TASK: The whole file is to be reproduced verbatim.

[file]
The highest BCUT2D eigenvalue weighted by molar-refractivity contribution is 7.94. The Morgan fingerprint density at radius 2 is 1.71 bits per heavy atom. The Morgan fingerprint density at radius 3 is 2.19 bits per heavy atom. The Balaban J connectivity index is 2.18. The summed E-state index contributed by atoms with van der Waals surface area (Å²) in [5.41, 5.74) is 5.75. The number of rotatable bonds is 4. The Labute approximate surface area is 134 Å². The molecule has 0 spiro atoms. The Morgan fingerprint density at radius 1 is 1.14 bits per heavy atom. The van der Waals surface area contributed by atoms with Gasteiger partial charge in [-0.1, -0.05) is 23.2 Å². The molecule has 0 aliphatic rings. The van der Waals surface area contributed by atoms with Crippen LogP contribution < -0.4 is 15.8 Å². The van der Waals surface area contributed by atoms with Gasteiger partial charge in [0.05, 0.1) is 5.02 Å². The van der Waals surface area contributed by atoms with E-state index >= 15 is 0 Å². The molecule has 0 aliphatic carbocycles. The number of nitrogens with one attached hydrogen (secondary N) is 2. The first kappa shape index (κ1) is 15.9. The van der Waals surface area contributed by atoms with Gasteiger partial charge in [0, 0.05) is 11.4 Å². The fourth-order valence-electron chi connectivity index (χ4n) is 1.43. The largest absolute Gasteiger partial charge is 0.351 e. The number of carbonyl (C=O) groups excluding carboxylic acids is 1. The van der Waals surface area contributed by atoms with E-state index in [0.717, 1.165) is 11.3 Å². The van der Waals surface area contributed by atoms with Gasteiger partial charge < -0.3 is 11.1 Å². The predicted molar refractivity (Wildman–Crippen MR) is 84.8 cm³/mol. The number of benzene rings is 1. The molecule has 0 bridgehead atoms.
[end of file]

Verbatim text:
The highest BCUT2D eigenvalue weighted by molar-refractivity contribution is 7.94. The Morgan fingerprint density at radius 2 is 1.71 bits per heavy atom. The Morgan fingerprint density at radius 3 is 2.19 bits per heavy atom. The Balaban J connectivity index is 2.18. The summed E-state index contributed by atoms with van der Waals surface area (Å²) in [5.41, 5.74) is 5.75. The number of rotatable bonds is 4. The Labute approximate surface area is 134 Å². The molecule has 0 spiro atoms. The Morgan fingerprint density at radius 1 is 1.14 bits per heavy atom. The van der Waals surface area contributed by atoms with Gasteiger partial charge in [-0.1, -0.05) is 23.2 Å². The molecule has 0 aliphatic rings. The van der Waals surface area contributed by atoms with Crippen LogP contribution < -0.4 is 15.8 Å². The van der Waals surface area contributed by atoms with Gasteiger partial charge in [0.05, 0.1) is 5.02 Å². The van der Waals surface area contributed by atoms with E-state index >= 15 is 0 Å². The molecule has 0 aliphatic carbocycles. The number of nitrogens with one attached hydrogen (secondary N) is 2. The first kappa shape index (κ1) is 15.9. The van der Waals surface area contributed by atoms with Gasteiger partial charge in [0, 0.05) is 11.4 Å². The fourth-order valence-electron chi connectivity index (χ4n) is 1.43. The largest absolute Gasteiger partial charge is 0.351 e. The number of carbonyl (C=O) groups excluding carboxylic acids is 1. The van der Waals surface area contributed by atoms with E-state index in [0.717, 1.165) is 11.3 Å². The van der Waals surface area contributed by atoms with Gasteiger partial charge < -0.3 is 11.1 Å². The predicted molar refractivity (Wildman–Crippen MR) is 84.8 cm³/mol. The number of benzene rings is 1. The molecule has 0 bridgehead atoms.